The IAC literature has been reported across several scores of publications, each with a different subset of patients, different measurements, and different outcomes [5,6,7,8,9,10,11,12,13,14,15,16,17]. This multiplicative piecemeal reporting creates shortcomings in the scientific evidence and inconsistency of numbers presented. A representative example is in the Commentary. The authors state that their six centers treated 1177 eyes of 1139 patients, representing all patients treated with IAC in the included time period. By mathematical necessity, this would mean that no more 38 patients were treated bilaterally. However, the authors from one center have separately published  the results of 60 patients treated with IAC bilaterally in 120 eyes from within the same period.
We close by stating that these points should not be seen as controversial, provocative, or adversarial. There is really no controversy in stating that studies should have important outcomes, adequate follow-up, accurate detection, and consistent information. These are bedrock principles and required standards of all clinical studies.
Abramson DH, Shields CL, Jabbour P, Teixeira LF, Fonseca JRF, Marques MCP, et al. Metastatic deaths in retinoblastoma patients treated with intraarterial chemotherapy (ophthalmic artery chemosurgery) worldwide. Int J Retina Vitreous. 2017;3:40.
Yousef YA, Soliman SE, Astudillo PP, Durairaj P, Dimaras H, Chan HS, et al. Intra-arterial chemotherapy for retinoblastoma: a systematic review. JAMA Ophthalmol. 2016;134(6):584–91.
Dunkel IJ, Chan HS, Jubran R, Chantada GL, Goldman S, Chintagumpala M, et al. High-dose chemotherapy with autologous hematopoietic stem cell rescue for stage 4B retinoblastoma. Pediatr Blood Cancer. 2010;55(1):149–52.
White A, Gallie BL. Life before eye: implications for the whole child and family of attempted eye salvage for unilateral and severe bilateral retinoblastoma. 46th World Congress of the International Society of Paediatric Oncology. 2014.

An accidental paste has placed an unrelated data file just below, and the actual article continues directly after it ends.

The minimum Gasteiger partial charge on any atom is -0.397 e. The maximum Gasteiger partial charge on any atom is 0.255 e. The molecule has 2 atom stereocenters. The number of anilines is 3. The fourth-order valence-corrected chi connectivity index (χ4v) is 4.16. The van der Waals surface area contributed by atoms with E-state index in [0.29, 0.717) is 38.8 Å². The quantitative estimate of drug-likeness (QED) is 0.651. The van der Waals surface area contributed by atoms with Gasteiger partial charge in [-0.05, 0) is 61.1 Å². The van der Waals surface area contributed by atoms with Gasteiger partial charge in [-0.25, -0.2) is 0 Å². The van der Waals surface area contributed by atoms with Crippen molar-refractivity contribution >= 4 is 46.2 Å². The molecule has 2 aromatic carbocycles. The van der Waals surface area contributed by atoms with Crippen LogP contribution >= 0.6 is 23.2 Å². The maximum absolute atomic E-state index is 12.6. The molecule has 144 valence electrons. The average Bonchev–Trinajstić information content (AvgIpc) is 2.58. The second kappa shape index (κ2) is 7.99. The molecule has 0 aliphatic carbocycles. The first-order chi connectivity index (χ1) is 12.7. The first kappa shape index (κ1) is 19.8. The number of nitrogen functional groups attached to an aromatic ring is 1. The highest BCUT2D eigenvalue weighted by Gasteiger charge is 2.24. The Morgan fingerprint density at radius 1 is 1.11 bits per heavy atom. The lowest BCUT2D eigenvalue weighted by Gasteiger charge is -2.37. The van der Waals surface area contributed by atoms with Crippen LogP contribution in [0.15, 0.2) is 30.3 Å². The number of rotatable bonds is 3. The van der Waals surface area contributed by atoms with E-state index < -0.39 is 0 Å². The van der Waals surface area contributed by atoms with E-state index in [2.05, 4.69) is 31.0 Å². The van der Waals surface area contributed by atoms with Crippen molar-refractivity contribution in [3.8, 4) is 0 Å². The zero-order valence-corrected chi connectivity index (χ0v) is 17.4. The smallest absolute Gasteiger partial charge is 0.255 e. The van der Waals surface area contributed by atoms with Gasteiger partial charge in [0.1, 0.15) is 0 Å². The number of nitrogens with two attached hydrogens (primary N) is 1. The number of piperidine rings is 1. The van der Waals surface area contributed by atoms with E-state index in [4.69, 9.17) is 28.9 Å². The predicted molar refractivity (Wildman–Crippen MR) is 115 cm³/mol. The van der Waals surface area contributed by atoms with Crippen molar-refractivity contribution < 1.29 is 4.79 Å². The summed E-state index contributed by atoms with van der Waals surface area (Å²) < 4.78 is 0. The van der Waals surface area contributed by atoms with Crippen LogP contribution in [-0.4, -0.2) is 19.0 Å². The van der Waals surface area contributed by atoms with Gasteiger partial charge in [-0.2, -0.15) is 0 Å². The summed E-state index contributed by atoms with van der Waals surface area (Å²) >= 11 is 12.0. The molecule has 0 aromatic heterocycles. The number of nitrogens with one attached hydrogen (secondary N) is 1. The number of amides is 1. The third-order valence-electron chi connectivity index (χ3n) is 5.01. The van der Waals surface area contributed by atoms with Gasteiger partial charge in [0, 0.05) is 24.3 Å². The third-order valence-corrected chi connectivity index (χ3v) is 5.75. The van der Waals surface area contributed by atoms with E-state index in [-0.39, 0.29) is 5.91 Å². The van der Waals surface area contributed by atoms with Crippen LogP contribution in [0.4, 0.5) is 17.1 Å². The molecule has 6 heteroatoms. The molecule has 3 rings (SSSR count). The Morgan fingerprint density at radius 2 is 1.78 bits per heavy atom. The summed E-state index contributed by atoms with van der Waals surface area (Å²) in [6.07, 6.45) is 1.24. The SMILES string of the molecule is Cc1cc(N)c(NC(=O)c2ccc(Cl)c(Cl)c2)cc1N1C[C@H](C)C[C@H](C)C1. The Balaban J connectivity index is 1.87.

Abramson DH, Shields CL, Munier FL, Chantada GL. Treatment of retinoblastoma in 2015: agreement and disagreement. JAMA Ophthalmol. 2015;133(11):1341–7.
Abramson DH, Dunkel IJ, Brodie SE, Kim JW, Gobin YP. A phase I/II study of direct intraarterial (ophthalmic artery) chemotherapy with melphalan for intraocular retinoblastoma initial results. Ophthalmology. 2008;115(8):1398–404.
Abramson DH, Dunkel IJ, Brodie SE, Marr B, Gobin YP. Bilateral superselective ophthalmic artery chemotherapy for bilateral retinoblastoma: tandem therapy. Arch Ophthalmol. 2010;128(3):370–2.
Abramson DH, Dunkel IJ, Brodie SE, Marr B, Gobin YP. Superselective ophthalmic artery chemotherapy as primary treatment for retinoblastoma (chemosurgery). Ophthalmology. 2010;117(8):1623–9.
Gobin YP, Dunkel IJ, Marr BP, Brodie SE, Abramson DH. Intra-arterial chemotherapy for the management of retinoblastoma: four-year experience. Arch Ophthalmol. 2011;129(6):732–7.
Abramson DH, Marr BP, Brodie SE, Dunkel I, Palioura S, Gobin YP. Ophthalmic artery chemosurgery for less advanced intraocular retinoblastoma: five year review. PLoS ONE. 2012;7(4):e34120.